Friday, January 1, 2021

Tough Talk

It's a question I have low-key dreaded since becoming a parent:

"Dad, what's this quote on you and mom's wedding party favor from?"

The simple answer is, "Annie Hall." The difficult part is the conversation that should inevitably follow.

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Like Many film lovers, 'Becca'lise and I have seen a fair share of our favorite films and filmmakers slide into the category of, "problematic fave." After all, our personal lists of favorite films respectively feature Rosemary's Baby and Annie Hall.

We are aware of the damage wrought by the men who helmed those productions and we do not venerated them, but we also cannot deny what certain films have meant to us over the years. We also cannot deny the artistry of all the other collaborators who made those film possible. We are able to hold such opposing thoughts in our heads at the same time. But what of a child who deals in absolutes of good and bad?

I get that this can be a great starting point for discussing the concept of divisive individuals with your young one, but in the case of Woody Allen, even the issue of why he's worthy of scorn is a whole conversation of its own. But the discussion of problematic artists is an important one to have because it is certain to be a perennial one.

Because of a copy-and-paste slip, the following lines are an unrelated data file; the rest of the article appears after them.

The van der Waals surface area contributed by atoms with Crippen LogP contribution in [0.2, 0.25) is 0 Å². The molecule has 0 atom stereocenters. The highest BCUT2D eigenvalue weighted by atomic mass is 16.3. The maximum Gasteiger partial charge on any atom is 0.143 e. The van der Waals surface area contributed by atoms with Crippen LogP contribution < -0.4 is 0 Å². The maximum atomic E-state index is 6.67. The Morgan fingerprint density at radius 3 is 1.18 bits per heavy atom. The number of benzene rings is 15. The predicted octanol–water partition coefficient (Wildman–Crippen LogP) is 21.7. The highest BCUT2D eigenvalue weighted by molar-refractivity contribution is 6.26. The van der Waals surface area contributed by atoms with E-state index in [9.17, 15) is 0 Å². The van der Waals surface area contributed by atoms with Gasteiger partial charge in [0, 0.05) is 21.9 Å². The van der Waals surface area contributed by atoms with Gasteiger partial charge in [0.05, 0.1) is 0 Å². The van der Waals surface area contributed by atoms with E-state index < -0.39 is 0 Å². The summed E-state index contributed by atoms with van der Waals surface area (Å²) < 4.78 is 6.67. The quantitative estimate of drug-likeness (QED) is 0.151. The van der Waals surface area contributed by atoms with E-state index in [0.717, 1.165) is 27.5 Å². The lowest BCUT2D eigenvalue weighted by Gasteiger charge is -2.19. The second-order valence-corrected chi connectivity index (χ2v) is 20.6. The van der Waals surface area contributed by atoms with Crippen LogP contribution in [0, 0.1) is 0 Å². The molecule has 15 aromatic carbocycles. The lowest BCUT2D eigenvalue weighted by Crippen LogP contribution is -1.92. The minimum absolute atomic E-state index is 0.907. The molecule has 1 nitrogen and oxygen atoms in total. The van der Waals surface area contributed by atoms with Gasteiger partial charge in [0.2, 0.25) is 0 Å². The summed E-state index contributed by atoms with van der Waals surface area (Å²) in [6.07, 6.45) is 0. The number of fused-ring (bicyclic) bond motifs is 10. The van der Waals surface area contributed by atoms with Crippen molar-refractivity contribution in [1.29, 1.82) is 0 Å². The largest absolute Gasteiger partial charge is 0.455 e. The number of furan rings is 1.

It is only a matter of time before someone involved with something your child loves reveals themselves to be an awful person. We didn't even get a chance to take Lola to The Wizarding World of Harry Potter before J.K. Rowling went full-on TERF. But maybe her awfulness can be used as a teachable moment!

It is much easier to explain to a child that an intolerant person is capable of creating an imaginative world that has brought joy to many, than to explain that an (alleged) sexual assaulter has created works of moral ambiguity that have brought chin-scratching amusement to some.

No matter how you go about it, this is a conversation that will need to happen eventually, so you might as well start peeling that bandaid now. And then you can start working on justifying your exploitation film collection by explaining that depiction does not equal endorsement. Good luck!

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